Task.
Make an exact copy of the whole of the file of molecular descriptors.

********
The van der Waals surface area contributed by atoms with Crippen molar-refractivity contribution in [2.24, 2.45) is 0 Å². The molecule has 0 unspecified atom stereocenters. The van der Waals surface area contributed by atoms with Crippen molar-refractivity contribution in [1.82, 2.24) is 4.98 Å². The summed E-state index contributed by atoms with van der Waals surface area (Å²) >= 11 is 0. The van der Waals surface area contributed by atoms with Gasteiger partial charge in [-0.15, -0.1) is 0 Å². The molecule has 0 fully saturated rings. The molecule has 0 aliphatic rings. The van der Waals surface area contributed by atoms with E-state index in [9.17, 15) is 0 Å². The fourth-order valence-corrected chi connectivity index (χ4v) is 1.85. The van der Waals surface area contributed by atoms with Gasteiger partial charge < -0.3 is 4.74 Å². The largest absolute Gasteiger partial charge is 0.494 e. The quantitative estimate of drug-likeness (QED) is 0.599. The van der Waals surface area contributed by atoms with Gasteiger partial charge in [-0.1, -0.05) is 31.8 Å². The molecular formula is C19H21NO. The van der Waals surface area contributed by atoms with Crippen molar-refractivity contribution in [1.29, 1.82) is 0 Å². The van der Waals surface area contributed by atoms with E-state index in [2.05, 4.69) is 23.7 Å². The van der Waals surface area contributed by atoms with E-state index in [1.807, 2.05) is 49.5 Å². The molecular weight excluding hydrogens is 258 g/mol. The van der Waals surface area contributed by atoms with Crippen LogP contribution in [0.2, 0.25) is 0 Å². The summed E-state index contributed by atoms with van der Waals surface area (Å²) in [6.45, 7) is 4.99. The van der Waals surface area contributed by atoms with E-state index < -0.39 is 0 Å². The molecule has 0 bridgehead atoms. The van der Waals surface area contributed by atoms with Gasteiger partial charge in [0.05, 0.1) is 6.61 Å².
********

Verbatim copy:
The van der Waals surface area contributed by atoms with Crippen molar-refractivity contribution in [2.24, 2.45) is 0 Å². The molecule has 0 unspecified atom stereocenters. The van der Waals surface area contributed by atoms with Crippen molar-refractivity contribution in [1.82, 2.24) is 4.98 Å². The summed E-state index contributed by atoms with van der Waals surface area (Å²) >= 11 is 0. The van der Waals surface area contributed by atoms with Gasteiger partial charge in [-0.15, -0.1) is 0 Å². The molecule has 0 fully saturated rings. The molecule has 0 aliphatic rings. The van der Waals surface area contributed by atoms with E-state index in [9.17, 15) is 0 Å². The fourth-order valence-corrected chi connectivity index (χ4v) is 1.85. The van der Waals surface area contributed by atoms with Gasteiger partial charge < -0.3 is 4.74 Å². The largest absolute Gasteiger partial charge is 0.494 e. The quantitative estimate of drug-likeness (QED) is 0.599. The van der Waals surface area contributed by atoms with Gasteiger partial charge in [-0.1, -0.05) is 31.8 Å². The molecular formula is C19H21NO. The van der Waals surface area contributed by atoms with Crippen molar-refractivity contribution in [1.29, 1.82) is 0 Å². The van der Waals surface area contributed by atoms with E-state index in [2.05, 4.69) is 23.7 Å². The van der Waals surface area contributed by atoms with E-state index in [1.807, 2.05) is 49.5 Å². The molecular weight excluding hydrogens is 258 g/mol. The van der Waals surface area contributed by atoms with Crippen LogP contribution in [0.2, 0.25) is 0 Å². The summed E-state index contributed by atoms with van der Waals surface area (Å²) in [6.45, 7) is 4.99. The van der Waals surface area contributed by atoms with E-state index < -0.39 is 0 Å². The molecule has 0 bridgehead atoms. The van der Waals surface area contributed by atoms with Gasteiger partial charge in [0.05, 0.1) is 6.61 Å².